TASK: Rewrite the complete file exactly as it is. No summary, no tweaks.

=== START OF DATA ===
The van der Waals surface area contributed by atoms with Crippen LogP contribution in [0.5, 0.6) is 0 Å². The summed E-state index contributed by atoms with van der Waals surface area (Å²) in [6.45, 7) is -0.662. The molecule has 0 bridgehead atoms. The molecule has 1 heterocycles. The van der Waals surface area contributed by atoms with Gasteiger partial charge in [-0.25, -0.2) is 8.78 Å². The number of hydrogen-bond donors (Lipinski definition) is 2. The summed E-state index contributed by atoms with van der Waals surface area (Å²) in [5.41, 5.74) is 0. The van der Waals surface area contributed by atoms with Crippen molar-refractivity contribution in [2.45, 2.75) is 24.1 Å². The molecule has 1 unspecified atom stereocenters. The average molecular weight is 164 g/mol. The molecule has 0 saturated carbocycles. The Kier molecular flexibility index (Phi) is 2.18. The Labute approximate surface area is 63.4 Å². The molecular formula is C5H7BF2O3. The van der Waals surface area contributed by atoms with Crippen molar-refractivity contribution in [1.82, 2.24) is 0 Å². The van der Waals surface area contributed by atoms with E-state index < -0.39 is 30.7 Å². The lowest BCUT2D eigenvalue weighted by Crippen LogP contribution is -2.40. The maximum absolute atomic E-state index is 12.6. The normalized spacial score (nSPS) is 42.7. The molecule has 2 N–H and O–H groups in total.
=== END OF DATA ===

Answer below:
The van der Waals surface area contributed by atoms with Crippen LogP contribution in [0.5, 0.6) is 0 Å². The summed E-state index contributed by atoms with van der Waals surface area (Å²) in [6.45, 7) is -0.662. The molecule has 0 bridgehead atoms. The molecule has 1 heterocycles. The van der Waals surface area contributed by atoms with Gasteiger partial charge in [-0.25, -0.2) is 8.78 Å². The number of hydrogen-bond donors (Lipinski definition) is 2. The summed E-state index contributed by atoms with van der Waals surface area (Å²) in [5.41, 5.74) is 0. The van der Waals surface area contributed by atoms with Crippen molar-refractivity contribution in [2.45, 2.75) is 24.1 Å². The molecule has 1 unspecified atom stereocenters. The average molecular weight is 164 g/mol. The molecule has 0 saturated carbocycles. The Kier molecular flexibility index (Phi) is 2.18. The Labute approximate surface area is 63.4 Å². The molecular formula is C5H7BF2O3. The van der Waals surface area contributed by atoms with Crippen molar-refractivity contribution in [1.82, 2.24) is 0 Å². The van der Waals surface area contributed by atoms with E-state index < -0.39 is 30.7 Å². The lowest BCUT2D eigenvalue weighted by Crippen LogP contribution is -2.40. The maximum absolute atomic E-state index is 12.6. The normalized spacial score (nSPS) is 42.7. The molecule has 2 N–H and O–H groups in total.